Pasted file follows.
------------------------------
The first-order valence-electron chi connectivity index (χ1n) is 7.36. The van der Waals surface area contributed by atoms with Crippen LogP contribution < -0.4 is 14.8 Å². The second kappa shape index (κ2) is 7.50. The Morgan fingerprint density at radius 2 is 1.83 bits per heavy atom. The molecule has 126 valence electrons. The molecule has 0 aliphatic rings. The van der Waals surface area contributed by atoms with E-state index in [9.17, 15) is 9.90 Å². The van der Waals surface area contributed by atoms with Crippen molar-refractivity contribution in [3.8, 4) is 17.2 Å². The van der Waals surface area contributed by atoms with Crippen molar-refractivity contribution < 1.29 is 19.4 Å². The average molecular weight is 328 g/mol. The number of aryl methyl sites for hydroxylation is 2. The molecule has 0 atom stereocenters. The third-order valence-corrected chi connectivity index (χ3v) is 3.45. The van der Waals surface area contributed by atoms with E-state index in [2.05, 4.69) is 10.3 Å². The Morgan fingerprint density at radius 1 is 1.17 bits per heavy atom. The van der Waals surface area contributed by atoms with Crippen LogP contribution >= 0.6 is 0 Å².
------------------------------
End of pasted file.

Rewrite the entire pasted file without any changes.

The first-order valence-electron chi connectivity index (χ1n) is 7.36. The van der Waals surface area contributed by atoms with Crippen LogP contribution < -0.4 is 14.8 Å². The second kappa shape index (κ2) is 7.50. The Morgan fingerprint density at radius 2 is 1.83 bits per heavy atom. The molecule has 126 valence electrons. The molecule has 0 aliphatic rings. The van der Waals surface area contributed by atoms with E-state index in [9.17, 15) is 9.90 Å². The van der Waals surface area contributed by atoms with Crippen molar-refractivity contribution in [3.8, 4) is 17.2 Å². The van der Waals surface area contributed by atoms with Crippen molar-refractivity contribution < 1.29 is 19.4 Å². The average molecular weight is 328 g/mol. The number of aryl methyl sites for hydroxylation is 2. The molecule has 0 atom stereocenters. The third-order valence-corrected chi connectivity index (χ3v) is 3.45. The van der Waals surface area contributed by atoms with E-state index in [2.05, 4.69) is 10.3 Å². The Morgan fingerprint density at radius 1 is 1.17 bits per heavy atom. The van der Waals surface area contributed by atoms with Crippen LogP contribution >= 0.6 is 0 Å².